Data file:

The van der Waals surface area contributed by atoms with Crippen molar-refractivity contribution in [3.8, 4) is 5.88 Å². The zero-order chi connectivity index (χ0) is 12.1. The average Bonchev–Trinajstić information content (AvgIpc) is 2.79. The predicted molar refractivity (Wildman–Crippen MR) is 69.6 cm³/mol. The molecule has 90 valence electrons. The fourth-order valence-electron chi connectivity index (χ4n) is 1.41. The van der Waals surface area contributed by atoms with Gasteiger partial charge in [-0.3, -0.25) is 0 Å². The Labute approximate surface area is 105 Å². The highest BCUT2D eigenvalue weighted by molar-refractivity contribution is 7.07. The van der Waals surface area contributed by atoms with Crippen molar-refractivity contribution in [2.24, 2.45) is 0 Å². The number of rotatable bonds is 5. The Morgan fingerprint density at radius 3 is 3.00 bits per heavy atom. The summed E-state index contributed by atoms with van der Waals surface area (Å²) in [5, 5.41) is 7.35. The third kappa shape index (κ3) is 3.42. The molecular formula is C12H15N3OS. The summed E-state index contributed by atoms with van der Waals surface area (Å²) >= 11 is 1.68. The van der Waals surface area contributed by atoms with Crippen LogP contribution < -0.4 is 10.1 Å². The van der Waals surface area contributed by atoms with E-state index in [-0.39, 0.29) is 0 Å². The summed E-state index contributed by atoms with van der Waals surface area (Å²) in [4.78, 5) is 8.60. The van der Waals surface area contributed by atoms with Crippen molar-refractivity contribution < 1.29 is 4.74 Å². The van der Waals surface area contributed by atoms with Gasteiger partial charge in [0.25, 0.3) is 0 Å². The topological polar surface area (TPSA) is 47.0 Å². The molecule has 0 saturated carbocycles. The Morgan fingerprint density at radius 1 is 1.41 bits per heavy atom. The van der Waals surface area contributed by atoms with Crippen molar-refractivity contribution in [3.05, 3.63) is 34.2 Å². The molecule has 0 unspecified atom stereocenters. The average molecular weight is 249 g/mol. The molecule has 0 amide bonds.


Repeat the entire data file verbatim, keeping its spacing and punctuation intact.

The van der Waals surface area contributed by atoms with Crippen molar-refractivity contribution in [3.8, 4) is 5.88 Å². The zero-order chi connectivity index (χ0) is 12.1. The average Bonchev–Trinajstić information content (AvgIpc) is 2.79. The predicted molar refractivity (Wildman–Crippen MR) is 69.6 cm³/mol. The molecule has 90 valence electrons. The fourth-order valence-electron chi connectivity index (χ4n) is 1.41. The van der Waals surface area contributed by atoms with Gasteiger partial charge in [-0.3, -0.25) is 0 Å². The Labute approximate surface area is 105 Å². The highest BCUT2D eigenvalue weighted by molar-refractivity contribution is 7.07. The van der Waals surface area contributed by atoms with Crippen molar-refractivity contribution in [2.24, 2.45) is 0 Å². The number of rotatable bonds is 5. The Morgan fingerprint density at radius 3 is 3.00 bits per heavy atom. The summed E-state index contributed by atoms with van der Waals surface area (Å²) in [5, 5.41) is 7.35. The third kappa shape index (κ3) is 3.42. The molecular formula is C12H15N3OS. The summed E-state index contributed by atoms with van der Waals surface area (Å²) >= 11 is 1.68. The van der Waals surface area contributed by atoms with Crippen LogP contribution < -0.4 is 10.1 Å². The van der Waals surface area contributed by atoms with E-state index in [-0.39, 0.29) is 0 Å². The summed E-state index contributed by atoms with van der Waals surface area (Å²) in [4.78, 5) is 8.60. The van der Waals surface area contributed by atoms with Crippen molar-refractivity contribution < 1.29 is 4.74 Å². The van der Waals surface area contributed by atoms with Gasteiger partial charge in [0.25, 0.3) is 0 Å². The topological polar surface area (TPSA) is 47.0 Å². The molecule has 0 saturated carbocycles. The Morgan fingerprint density at radius 1 is 1.41 bits per heavy atom. The van der Waals surface area contributed by atoms with Crippen molar-refractivity contribution in [3.05, 3.63) is 34.2 Å². The molecule has 0 unspecified atom stereocenters. The average molecular weight is 249 g/mol. The molecule has 0 amide bonds.